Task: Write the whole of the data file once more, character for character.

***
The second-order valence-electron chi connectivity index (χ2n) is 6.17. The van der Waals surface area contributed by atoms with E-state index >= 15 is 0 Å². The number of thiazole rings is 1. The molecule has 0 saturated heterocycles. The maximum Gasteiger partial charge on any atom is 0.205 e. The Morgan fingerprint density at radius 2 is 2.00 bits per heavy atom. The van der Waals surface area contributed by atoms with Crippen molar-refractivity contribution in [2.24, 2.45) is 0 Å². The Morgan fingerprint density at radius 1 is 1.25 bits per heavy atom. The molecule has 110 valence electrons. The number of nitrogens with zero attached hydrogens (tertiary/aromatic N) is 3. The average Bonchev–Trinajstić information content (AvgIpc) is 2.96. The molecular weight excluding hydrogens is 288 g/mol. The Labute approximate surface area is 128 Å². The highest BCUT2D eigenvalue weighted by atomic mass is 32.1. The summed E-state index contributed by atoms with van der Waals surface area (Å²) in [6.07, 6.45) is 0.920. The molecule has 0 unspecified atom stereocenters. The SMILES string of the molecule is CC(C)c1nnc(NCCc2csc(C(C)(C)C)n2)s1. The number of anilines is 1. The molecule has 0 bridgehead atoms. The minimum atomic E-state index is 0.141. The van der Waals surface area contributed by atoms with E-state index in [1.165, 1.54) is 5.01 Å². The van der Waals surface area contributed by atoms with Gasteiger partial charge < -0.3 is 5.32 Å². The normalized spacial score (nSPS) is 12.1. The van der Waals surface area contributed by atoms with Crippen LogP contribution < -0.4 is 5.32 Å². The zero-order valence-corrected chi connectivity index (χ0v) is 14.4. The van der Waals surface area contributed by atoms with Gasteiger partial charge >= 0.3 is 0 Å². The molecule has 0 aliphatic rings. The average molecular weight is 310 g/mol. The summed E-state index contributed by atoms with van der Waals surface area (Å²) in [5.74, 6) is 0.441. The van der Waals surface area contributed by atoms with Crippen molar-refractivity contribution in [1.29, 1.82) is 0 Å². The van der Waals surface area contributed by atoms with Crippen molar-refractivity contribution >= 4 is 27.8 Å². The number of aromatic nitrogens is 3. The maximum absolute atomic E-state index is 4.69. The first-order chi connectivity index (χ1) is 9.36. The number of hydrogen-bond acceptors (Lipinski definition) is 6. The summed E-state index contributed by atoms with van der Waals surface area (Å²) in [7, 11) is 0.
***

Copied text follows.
The second-order valence-electron chi connectivity index (χ2n) is 6.17. The van der Waals surface area contributed by atoms with E-state index >= 15 is 0 Å². The number of thiazole rings is 1. The molecule has 0 saturated heterocycles. The maximum Gasteiger partial charge on any atom is 0.205 e. The Morgan fingerprint density at radius 2 is 2.00 bits per heavy atom. The van der Waals surface area contributed by atoms with Crippen molar-refractivity contribution in [2.24, 2.45) is 0 Å². The Morgan fingerprint density at radius 1 is 1.25 bits per heavy atom. The molecule has 110 valence electrons. The number of nitrogens with zero attached hydrogens (tertiary/aromatic N) is 3. The average Bonchev–Trinajstić information content (AvgIpc) is 2.96. The molecular weight excluding hydrogens is 288 g/mol. The Labute approximate surface area is 128 Å². The highest BCUT2D eigenvalue weighted by atomic mass is 32.1. The summed E-state index contributed by atoms with van der Waals surface area (Å²) in [6.07, 6.45) is 0.920. The molecule has 0 unspecified atom stereocenters. The SMILES string of the molecule is CC(C)c1nnc(NCCc2csc(C(C)(C)C)n2)s1. The number of anilines is 1. The molecule has 0 bridgehead atoms. The minimum atomic E-state index is 0.141. The van der Waals surface area contributed by atoms with E-state index in [1.165, 1.54) is 5.01 Å². The van der Waals surface area contributed by atoms with Gasteiger partial charge < -0.3 is 5.32 Å². The normalized spacial score (nSPS) is 12.1. The van der Waals surface area contributed by atoms with Crippen LogP contribution < -0.4 is 5.32 Å². The zero-order valence-corrected chi connectivity index (χ0v) is 14.4. The van der Waals surface area contributed by atoms with Gasteiger partial charge >= 0.3 is 0 Å². The molecule has 0 aliphatic rings. The average molecular weight is 310 g/mol. The summed E-state index contributed by atoms with van der Waals surface area (Å²) in [5.74, 6) is 0.441. The van der Waals surface area contributed by atoms with Crippen molar-refractivity contribution in [1.29, 1.82) is 0 Å². The van der Waals surface area contributed by atoms with Crippen molar-refractivity contribution >= 4 is 27.8 Å². The number of aromatic nitrogens is 3. The maximum absolute atomic E-state index is 4.69. The first-order chi connectivity index (χ1) is 9.36. The number of hydrogen-bond acceptors (Lipinski definition) is 6. The summed E-state index contributed by atoms with van der Waals surface area (Å²) in [7, 11) is 0.